Two New Brunswickers Return Home to Turn a Spotlight on Forgotten Histories
Beaverbrook Art GalleryFebruary 16, 20180 Comments
FOR IMMEDIATE RELEASE
Two New Brunswickers Return Home to
Turn a Spotlight on Forgotten Histories
Fredericton, New Brunswick, February 16, 2018 – Starting today, visitors to the Beaverbrook Art Gallery will have an opportunity to engage with a spotlight feature in its Orientation Gallery that draws attention to an often under-recognized history.
Presented in the context of Black History Month, Overlooked: Two New Brunswick artists and the Black experience brings two artworks into dialogue with each other, with visitors, and with the power and politics of art and social histories and those who are left out of them. The feature is organized by the Beaverbrook Art Gallery with contributions from the New Brunswick Black History Society’s Mary Louise McCarthy and Graham Nickerson.
On February 19, the Gallery will host a brief presentation by Nickerson and McCarthy at 4 pm as part of its Family Day programming. All are invited to attend to learn more about these artworks and their context and history.
In the Orientation Gallery, visitors will find River Scene (1885) by Edward Bannister (1828-1901), on loan from the Art Gallery of Nova Scotia. Bannister was born and raised in St. Andrews, NB. He would, over time, move to New England and become an important figure in the visual arts in Rhode Island. Nevertheless, Bannister was still subject to the racism of the day, both in life and after, where we would fade from art history for nearly a century.
“The bucolic and serene subject of this painting,” writes Graham Nickerson, “belies the provocative fact that the artist was a Black man living at a time when many Whites believed that Blacks were not capable of higher thinking. Although he was one of the first African-American artists to receive serious renown in the United States, Edward Bannister's life was still dogged by racism.”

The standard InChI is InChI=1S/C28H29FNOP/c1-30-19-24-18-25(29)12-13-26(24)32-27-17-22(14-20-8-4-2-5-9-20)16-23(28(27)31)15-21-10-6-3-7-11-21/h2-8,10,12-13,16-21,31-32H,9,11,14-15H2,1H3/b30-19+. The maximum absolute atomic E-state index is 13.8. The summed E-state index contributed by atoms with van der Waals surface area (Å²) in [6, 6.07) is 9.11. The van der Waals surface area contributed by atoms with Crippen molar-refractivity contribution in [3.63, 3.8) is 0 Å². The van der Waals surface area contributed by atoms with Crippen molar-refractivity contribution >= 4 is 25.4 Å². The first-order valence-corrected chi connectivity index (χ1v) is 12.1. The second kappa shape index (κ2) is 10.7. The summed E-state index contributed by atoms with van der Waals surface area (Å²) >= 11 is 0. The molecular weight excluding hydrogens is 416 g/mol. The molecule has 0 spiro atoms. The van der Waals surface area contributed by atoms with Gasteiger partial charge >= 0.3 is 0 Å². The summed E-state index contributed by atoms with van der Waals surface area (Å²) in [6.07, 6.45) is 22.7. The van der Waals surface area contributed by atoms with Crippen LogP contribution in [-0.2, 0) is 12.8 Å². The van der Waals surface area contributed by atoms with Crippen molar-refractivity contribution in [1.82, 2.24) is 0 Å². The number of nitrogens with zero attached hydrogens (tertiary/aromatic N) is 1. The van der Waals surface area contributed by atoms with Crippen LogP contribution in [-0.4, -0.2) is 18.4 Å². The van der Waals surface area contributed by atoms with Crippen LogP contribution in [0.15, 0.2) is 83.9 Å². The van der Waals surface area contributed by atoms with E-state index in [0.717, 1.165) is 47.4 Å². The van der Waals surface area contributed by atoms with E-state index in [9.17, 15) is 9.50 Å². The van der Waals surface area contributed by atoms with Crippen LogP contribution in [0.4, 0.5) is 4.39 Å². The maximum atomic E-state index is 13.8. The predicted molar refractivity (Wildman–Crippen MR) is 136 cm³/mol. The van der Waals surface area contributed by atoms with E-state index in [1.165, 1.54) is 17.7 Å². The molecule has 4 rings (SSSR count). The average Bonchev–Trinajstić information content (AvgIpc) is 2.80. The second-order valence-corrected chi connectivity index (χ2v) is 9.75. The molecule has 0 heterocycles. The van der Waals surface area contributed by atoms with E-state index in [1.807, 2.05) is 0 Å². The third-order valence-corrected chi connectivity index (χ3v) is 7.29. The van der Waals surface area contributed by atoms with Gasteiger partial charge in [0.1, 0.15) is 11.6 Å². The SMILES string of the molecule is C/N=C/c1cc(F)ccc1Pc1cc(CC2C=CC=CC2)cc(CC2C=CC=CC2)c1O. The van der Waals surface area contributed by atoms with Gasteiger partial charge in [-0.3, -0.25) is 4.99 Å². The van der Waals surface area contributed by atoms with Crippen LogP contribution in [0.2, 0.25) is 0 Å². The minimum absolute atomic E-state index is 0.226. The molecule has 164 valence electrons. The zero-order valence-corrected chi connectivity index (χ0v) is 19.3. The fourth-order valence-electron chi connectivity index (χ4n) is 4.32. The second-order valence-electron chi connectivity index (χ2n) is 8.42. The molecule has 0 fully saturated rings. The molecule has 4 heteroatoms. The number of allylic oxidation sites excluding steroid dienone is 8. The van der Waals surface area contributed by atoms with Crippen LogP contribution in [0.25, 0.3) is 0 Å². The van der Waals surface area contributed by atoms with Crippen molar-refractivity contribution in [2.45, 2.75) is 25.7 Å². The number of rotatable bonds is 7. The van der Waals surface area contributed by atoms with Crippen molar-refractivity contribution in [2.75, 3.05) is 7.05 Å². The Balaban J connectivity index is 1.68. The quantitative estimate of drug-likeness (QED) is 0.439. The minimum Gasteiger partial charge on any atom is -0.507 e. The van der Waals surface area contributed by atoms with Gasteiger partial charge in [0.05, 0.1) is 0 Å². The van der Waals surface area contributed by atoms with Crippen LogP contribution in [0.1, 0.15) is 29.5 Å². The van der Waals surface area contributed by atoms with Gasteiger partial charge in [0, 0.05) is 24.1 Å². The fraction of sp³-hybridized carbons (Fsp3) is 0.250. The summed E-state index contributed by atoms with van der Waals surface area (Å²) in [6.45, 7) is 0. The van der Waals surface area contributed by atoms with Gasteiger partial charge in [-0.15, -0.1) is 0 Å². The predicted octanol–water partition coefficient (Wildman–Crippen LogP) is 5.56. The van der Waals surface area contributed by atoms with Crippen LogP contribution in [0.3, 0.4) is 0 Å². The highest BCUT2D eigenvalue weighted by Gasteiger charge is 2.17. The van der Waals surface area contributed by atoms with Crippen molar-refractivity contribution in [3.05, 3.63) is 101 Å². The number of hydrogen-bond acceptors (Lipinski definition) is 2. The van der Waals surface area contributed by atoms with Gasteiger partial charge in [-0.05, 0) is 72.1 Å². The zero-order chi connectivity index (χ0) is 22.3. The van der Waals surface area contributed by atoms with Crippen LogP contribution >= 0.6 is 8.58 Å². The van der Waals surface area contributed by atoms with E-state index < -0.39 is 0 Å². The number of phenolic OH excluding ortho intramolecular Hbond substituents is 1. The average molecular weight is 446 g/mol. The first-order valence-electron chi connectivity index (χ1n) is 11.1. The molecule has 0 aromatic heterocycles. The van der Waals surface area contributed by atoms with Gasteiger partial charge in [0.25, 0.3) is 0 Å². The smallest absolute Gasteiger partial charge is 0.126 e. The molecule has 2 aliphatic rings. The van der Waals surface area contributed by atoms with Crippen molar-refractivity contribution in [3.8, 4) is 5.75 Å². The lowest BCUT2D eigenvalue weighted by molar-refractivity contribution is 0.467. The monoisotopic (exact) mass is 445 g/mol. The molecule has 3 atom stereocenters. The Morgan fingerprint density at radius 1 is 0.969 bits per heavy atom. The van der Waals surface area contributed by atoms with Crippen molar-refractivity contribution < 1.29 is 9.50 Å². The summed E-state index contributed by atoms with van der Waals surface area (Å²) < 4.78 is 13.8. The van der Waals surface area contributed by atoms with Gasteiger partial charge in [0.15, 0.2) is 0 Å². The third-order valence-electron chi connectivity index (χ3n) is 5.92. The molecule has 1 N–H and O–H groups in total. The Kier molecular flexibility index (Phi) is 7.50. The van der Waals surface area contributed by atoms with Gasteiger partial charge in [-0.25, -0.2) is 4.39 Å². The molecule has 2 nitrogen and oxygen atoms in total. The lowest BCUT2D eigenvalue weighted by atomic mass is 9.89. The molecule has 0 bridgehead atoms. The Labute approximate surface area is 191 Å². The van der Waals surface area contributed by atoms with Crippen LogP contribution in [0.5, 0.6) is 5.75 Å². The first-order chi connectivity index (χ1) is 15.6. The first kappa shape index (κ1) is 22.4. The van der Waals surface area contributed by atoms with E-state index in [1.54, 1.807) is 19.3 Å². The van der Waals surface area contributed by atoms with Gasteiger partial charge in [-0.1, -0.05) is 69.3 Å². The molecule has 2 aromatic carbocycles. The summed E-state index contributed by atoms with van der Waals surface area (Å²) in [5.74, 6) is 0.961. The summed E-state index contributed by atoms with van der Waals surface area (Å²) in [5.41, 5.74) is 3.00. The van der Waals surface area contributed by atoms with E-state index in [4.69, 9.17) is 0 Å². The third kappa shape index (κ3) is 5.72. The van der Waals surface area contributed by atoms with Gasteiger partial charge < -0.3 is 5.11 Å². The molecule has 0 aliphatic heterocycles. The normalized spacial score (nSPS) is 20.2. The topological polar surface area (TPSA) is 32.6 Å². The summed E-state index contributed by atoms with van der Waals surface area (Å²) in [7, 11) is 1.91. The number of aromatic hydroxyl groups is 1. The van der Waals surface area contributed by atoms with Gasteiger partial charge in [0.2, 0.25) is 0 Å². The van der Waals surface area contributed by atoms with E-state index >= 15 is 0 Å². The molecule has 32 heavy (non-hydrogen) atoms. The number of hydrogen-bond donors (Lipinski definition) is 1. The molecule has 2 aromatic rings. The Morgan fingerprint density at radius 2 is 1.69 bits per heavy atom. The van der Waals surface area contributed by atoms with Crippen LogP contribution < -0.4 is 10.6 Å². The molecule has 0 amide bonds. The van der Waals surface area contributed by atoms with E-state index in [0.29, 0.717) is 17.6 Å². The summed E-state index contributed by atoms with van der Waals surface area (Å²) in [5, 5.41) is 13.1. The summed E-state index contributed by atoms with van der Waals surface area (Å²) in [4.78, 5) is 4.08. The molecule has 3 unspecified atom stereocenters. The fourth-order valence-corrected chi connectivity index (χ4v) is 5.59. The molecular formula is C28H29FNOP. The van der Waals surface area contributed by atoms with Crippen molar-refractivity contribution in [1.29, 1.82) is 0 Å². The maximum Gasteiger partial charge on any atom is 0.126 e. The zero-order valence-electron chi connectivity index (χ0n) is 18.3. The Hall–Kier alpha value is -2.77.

Also on view, Molly Lamb Bobak’s Private Roy, Canadian Women’s Army Corps (1946) is on loan from the Canadian War Museum’s Beaverbrook Collection of War Art. It shows the subject tending bar at a canteen in Halifax.
“Bobak’s sensitive depiction of Private (later Sergeant) Eva Roy as a Black woman in uniform would have been provocative at the time,” adds Nickerson. “In terms of the social hierarchy of the era, there were few classes more isolated than the Black woman. The dignified and strong representation of Private Roy broke from the established tradition of portraying Black women as exotic and sexualized beings. Thus, it should be considered remarkable that Private Roy is presented as an icon of the war at home."
Gallery Director/CEO Tom Smart comments, “These histories are all too often left out of what gets told. By spotlighting these works in our Orientation Gallery, just inside our main door, we hope to bring attention to some of these stories, and to ensure better that members of all our province’s communities can see themselves in this Gallery.”
These featured artworks will remain on view through April 1, 2018.
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About the Beaverbrook Art Gallery:
The Beaverbrook Art Gallery was founded by Lord Beaverbrook on September 16, 1959. The Gallery is internationally known for its collection of Atlantic Canadian, Canadian, British, and International works of art. The Beaverbrook Art Gallery “enriches life through art”. As the official art gallery of New Brunswick, and one of Canada’s leading art galleries and most important cultural treasures, its mission is to “bring art and community together in a dynamic cultural environment dedicated to the highest standards in acquisitions, exhibitions, programming, education and stewardship.”
The Beaverbrook Art Gallery enriches life through art.
Manager of Communications
Beaverbrook Art Gallery
703 Queen Street, P.O. Box 605
Fredericton, NB E3B 5A6
Phone: (506) 458-2039